I want to be a specialist and an expert in what I do and be able to really develop the skills in a specialised area. The stability that corporates offer is also a clear plus in terms of your ability to go up the career ladder, clarity around where you can go and what you need to do to get there and the fact that you’re not worrying about whether this business is going to be around for the next few years or not. That’s always a nice thing to have. With all that being said I should caveat by saying that ultimately it comes down to the person, it comes down to the business that you’re in. Every business is different regardless of your size and regardless of whether you’re a startup or a big corporate.

In fact, what we’re seeing a lot is what we call an entrepreneur in residence. So a lot of businesses now are starting to think about opening up roles within their business to allow their employees to create their own projects or do their own startups. So it’s a mix of entrepreneurship and intrapreneurship and I would venture a guess that that would be a key trend that we’ll be seeing in the next ten/twenty years in businesses.

4. Is there an easy way to assess which company size is best for you before applying for a job?

My advice would be to consider three key things. First of all, before you think about a startup or corporate or SME or what sort of company you want to work for, I think it’s really important to establish your goals. So what is it that you ultimately want in your career? You know my advice has always been, when I talk to graduates or young professionals, don’t label businesses or companies and don’t label yourself or don’t think inside the box always try to think outside the box. So if your goal is to start a business then working for a startup and a corporate have equal benefits to you, depends on where you are in your career. I think if you’re starting off I would always recommend graduates to try to work for a larger corporate and the reason for that is because a) you will get to learn how to do things properly and you’ll get that formal training and the opportunity to really see how an established business is run.

If you are further in your career and you are looking to think outside the box or live outside of the box a little bit, you believe that you’ve got the skills necessary in your area of expertise, then startups will be great because you really get to test your limits and you get to put everything that you know to test. But you also get to start to do a range of different things, so it really depends on where you ultimately want to end up being. I think that that’s the first point. The second point is what resources do you need? Again, it depends on where you are in your career and what your motivations are. So are you looking to learn from people who are very good at what they do or are you looking for just the opportunity and a chance to make a big hit for example? What sort of resources do you have and are you someone who’s looking for stability because you’ve started a family, for example, and you require a certain level of financial security, so you’ve got to think about that. Are you ready for a startup environment? Are you ready for a corporate environment?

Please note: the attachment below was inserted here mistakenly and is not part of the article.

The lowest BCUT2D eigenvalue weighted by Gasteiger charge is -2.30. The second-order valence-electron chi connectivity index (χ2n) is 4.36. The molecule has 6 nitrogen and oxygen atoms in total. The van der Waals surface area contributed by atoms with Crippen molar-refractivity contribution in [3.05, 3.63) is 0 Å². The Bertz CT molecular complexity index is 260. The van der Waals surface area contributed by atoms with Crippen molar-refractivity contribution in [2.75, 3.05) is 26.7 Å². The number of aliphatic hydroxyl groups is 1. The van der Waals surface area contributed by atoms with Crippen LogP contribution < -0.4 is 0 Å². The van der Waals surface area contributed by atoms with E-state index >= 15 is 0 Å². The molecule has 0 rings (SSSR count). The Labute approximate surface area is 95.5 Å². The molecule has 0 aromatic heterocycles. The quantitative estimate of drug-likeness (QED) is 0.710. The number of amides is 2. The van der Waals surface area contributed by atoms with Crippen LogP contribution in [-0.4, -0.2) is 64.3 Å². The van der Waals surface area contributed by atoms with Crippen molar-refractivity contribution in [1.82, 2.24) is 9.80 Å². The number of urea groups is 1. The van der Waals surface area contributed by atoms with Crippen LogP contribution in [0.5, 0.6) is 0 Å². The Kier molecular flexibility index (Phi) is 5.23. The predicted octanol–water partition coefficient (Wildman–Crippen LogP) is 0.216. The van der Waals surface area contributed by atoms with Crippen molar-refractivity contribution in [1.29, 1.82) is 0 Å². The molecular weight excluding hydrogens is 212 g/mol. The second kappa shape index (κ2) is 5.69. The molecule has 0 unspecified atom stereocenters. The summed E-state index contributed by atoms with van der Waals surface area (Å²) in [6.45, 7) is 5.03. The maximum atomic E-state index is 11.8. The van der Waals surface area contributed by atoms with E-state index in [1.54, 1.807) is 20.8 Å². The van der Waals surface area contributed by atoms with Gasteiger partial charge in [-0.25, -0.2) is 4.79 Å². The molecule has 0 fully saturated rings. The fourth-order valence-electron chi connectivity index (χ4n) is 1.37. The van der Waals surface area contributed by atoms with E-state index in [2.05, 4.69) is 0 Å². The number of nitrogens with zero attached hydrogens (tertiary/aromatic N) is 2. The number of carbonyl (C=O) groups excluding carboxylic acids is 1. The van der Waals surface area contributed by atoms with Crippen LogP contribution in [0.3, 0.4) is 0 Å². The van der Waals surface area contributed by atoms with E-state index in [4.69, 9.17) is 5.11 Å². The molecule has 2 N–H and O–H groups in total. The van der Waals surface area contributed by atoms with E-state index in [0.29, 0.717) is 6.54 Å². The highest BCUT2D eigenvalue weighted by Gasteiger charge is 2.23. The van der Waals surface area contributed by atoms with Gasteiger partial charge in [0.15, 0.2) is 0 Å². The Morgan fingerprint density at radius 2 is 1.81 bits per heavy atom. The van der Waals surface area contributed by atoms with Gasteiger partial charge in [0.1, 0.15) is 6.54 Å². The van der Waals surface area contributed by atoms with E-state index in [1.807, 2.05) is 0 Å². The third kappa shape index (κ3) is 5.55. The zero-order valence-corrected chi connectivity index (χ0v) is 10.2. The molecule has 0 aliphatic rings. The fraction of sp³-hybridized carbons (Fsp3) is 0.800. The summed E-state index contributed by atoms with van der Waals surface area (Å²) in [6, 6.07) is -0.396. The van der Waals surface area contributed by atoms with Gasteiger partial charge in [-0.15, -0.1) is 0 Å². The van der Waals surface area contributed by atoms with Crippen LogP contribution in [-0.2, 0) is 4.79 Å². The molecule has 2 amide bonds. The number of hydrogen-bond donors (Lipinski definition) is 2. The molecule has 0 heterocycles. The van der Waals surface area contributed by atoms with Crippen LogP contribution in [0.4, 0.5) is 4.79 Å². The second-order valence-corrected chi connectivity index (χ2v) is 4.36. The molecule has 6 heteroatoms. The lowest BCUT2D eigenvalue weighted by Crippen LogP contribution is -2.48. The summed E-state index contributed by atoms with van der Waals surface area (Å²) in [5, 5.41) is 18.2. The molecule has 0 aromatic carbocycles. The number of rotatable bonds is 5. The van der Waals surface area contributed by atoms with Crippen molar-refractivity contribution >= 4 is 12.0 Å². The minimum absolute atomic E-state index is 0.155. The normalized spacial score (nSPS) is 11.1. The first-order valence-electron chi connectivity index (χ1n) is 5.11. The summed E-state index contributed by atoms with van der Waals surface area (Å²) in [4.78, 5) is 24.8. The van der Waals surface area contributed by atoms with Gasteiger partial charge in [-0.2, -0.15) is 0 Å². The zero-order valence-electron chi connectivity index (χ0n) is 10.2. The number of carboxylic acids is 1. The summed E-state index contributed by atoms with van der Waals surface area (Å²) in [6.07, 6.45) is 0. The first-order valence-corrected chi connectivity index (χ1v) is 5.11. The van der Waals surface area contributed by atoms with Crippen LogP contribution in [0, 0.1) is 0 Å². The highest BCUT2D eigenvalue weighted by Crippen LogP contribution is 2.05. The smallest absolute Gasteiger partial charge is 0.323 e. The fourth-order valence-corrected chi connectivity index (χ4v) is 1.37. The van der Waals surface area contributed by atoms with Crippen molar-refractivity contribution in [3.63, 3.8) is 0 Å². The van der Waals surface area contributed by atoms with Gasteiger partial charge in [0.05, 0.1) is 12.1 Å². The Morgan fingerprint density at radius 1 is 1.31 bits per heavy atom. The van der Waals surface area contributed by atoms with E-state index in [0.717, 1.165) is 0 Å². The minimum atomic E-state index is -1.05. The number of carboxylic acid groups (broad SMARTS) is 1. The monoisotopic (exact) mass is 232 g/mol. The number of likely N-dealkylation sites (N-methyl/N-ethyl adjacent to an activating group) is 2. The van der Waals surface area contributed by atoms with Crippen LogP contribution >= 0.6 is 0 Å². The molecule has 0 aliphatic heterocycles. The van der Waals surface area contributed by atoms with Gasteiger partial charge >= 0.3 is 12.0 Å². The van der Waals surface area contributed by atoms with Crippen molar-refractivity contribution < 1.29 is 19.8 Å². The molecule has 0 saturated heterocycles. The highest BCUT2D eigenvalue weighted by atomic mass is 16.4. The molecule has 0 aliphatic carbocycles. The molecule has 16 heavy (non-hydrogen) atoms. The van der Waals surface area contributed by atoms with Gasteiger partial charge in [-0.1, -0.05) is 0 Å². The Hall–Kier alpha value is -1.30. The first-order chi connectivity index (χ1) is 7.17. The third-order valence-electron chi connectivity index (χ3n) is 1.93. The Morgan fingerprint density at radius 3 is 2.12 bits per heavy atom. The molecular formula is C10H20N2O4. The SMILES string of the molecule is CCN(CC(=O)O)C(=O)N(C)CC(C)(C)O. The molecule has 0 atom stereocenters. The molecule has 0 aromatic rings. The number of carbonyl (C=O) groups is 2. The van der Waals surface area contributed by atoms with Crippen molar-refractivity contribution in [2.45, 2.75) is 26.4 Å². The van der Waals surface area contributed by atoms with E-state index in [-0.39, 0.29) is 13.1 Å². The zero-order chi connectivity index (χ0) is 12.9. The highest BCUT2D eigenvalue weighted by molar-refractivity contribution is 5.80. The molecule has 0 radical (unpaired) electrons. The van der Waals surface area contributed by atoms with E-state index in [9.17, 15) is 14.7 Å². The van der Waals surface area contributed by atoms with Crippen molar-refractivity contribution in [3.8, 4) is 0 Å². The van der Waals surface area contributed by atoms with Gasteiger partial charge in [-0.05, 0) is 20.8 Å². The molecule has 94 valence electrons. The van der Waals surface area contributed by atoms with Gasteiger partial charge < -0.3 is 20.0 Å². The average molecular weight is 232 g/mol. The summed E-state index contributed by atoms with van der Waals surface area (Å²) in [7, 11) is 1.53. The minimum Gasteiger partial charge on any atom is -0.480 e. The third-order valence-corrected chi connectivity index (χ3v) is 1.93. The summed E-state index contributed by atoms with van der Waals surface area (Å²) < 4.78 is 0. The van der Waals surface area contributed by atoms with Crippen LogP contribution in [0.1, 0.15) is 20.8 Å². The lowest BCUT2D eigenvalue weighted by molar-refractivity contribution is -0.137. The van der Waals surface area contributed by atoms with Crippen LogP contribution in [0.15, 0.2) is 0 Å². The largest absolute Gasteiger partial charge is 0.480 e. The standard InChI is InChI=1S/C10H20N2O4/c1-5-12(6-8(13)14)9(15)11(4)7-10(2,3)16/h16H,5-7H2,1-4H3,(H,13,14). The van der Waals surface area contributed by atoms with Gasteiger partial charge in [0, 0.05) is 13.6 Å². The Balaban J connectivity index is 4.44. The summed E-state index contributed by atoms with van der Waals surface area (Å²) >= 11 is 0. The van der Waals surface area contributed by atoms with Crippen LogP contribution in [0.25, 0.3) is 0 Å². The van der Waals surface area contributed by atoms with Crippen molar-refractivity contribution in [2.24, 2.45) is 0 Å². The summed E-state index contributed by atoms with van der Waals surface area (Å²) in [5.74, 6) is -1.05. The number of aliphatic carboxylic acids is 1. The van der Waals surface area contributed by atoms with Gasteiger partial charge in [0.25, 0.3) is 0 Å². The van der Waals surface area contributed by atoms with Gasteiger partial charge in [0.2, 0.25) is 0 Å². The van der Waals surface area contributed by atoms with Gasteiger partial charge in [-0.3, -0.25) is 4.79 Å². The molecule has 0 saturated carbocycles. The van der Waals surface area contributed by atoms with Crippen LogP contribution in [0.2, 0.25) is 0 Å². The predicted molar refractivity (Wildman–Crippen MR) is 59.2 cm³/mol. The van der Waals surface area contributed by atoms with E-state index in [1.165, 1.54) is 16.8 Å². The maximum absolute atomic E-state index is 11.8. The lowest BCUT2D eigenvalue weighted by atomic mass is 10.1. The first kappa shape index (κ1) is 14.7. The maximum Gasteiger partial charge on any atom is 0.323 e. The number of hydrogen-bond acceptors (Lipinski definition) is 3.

And the third thing, and arguably the most important thing I think is really who you are, your personality and your preferences. Do you want to have a lot of influence in what you do? Because if you do then you might want to have a think about working for a smaller organisation. Not to say that working for a big corporate you won’t have a lot of influence, but in a small environment, you probably will have a lot more say because there are fewer people and you probably will be able to see the fruits of your labour a lot more obviously and a lot clearer. Are you someone who don’t like ambiguity and a lot of change? Do you find that stressful? Do you find that overwhelming sometimes? And if you are, maybe a corporate is better suited for you because you’re less likely to come across that constant and consistent change that you will face in a startup environment? So really be honest to yourself and look at what your preferences are and where you think you thrive the most because ultimately you can be successful in all sorts of environments if there is a good match and good fit.

5. We’re lucky enough to interview recruitment experts on a monthly basis, which is why we always like to ask this last question of our guests. If you could share one piece of careers advice with our listeners, what would that be?

Probably what I would consider to be the best advice I’ve gotten in my career and certainly something that I try to live by every single day and advice that I think is very simple, but have certainly helped me to progress in my own career and that is to always take accountability for everything that you do that has to do with your career. Taking accountability sounds simple enough, but it is quite challenging particularly in the world that we live in today where there are so many external factors that impact on how successful you are and how much money you earn and how quickly you progress up the career ladder. This is an advice I was given by a mentor of mine to always look at yourself first before you start to look at whether it’s your boss or whether it’s the company that you work for, whether it’s the market that you work in.

If you’re not happy if you’re not successful if you’re not getting that promotion quickly enough or getting the salary that you want. Then always look at yourself and go, “Well, what is it that I’ve done? What is it that I’ve not done, and what is it that I can do to change things?” Because ultimately the only person who is responsible for your career is yourself and that’s something that’s helped me a lot. I’ve gone from being someone who used to be quite afraid of asking for a promotion or asking for a salary increase to someone who’s finally become very comfortable in taking control of my career and asking for the things that I believe that I deserve in and really working on the things that I think I lack in and having these honest conversations with myself around what are my strengths and what are my areas for development and confronting them openly and positively. That would be the advice that I would share with everyone.

About this author

Andrew has over seven years of experience in HR, recruitment, and L&D across the Asia-Pacific region. With a double degree in Psychology and Human Resource Management, Andrew’s expertise ranges from psychometric testing to talent selection across a wide range of industries. He currently manages the internal recruitment and training departments across Asia for recruiting experts Hays. His specialises in the design and delivery of technical and soft-skills training from new-starter induction to leadership development programmes.

Prior to his current position with Hays in Asia, Andrew was a successful recruitment consultant in Hays’s Sydney office, specialising in the banking, accountancy and finance sectors. Aside from his responsibilities in internal recruitment and training, Andrew is also a regular speaker at career forums, university events and leadership conferences. Andrew believes that developing people’s capabilities and helping them realise their potential is at the core of all successful businesses.